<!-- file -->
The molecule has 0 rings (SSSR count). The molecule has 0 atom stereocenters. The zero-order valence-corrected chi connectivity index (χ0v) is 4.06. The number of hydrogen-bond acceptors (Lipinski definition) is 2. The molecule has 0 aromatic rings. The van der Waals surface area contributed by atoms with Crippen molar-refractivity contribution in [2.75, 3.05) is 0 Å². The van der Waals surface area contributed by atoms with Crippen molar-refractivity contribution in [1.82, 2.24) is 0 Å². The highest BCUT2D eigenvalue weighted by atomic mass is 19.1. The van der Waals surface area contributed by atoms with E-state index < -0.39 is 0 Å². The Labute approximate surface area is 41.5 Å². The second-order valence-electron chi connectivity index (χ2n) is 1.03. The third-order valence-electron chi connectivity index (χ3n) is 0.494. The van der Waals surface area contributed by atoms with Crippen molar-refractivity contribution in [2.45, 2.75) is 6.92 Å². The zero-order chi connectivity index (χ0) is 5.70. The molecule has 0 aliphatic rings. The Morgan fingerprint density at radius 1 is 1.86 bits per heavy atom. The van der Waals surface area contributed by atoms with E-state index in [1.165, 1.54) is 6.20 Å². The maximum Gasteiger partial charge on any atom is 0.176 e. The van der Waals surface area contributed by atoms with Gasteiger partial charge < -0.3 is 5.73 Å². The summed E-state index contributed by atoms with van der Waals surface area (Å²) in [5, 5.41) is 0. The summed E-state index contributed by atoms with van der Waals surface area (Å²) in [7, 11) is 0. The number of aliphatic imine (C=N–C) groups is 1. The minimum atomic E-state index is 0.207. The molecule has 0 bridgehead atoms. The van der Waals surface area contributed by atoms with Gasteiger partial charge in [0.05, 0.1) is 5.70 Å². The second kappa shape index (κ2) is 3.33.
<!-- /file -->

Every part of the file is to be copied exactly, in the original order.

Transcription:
The molecule has 0 rings (SSSR count). The molecule has 0 atom stereocenters. The zero-order valence-corrected chi connectivity index (χ0v) is 4.06. The number of hydrogen-bond acceptors (Lipinski definition) is 2. The molecule has 0 aromatic rings. The van der Waals surface area contributed by atoms with Crippen molar-refractivity contribution in [2.75, 3.05) is 0 Å². The van der Waals surface area contributed by atoms with Crippen molar-refractivity contribution in [1.82, 2.24) is 0 Å². The highest BCUT2D eigenvalue weighted by atomic mass is 19.1. The van der Waals surface area contributed by atoms with E-state index < -0.39 is 0 Å². The Labute approximate surface area is 41.5 Å². The second-order valence-electron chi connectivity index (χ2n) is 1.03. The third-order valence-electron chi connectivity index (χ3n) is 0.494. The van der Waals surface area contributed by atoms with Crippen molar-refractivity contribution in [2.45, 2.75) is 6.92 Å². The zero-order chi connectivity index (χ0) is 5.70. The molecule has 0 aliphatic rings. The Morgan fingerprint density at radius 1 is 1.86 bits per heavy atom. The van der Waals surface area contributed by atoms with E-state index in [1.165, 1.54) is 6.20 Å². The maximum Gasteiger partial charge on any atom is 0.176 e. The van der Waals surface area contributed by atoms with Gasteiger partial charge < -0.3 is 5.73 Å². The summed E-state index contributed by atoms with van der Waals surface area (Å²) in [5, 5.41) is 0. The summed E-state index contributed by atoms with van der Waals surface area (Å²) in [7, 11) is 0. The number of aliphatic imine (C=N–C) groups is 1. The minimum atomic E-state index is 0.207. The molecule has 0 bridgehead atoms. The van der Waals surface area contributed by atoms with Gasteiger partial charge in [0.05, 0.1) is 5.70 Å². The second kappa shape index (κ2) is 3.33.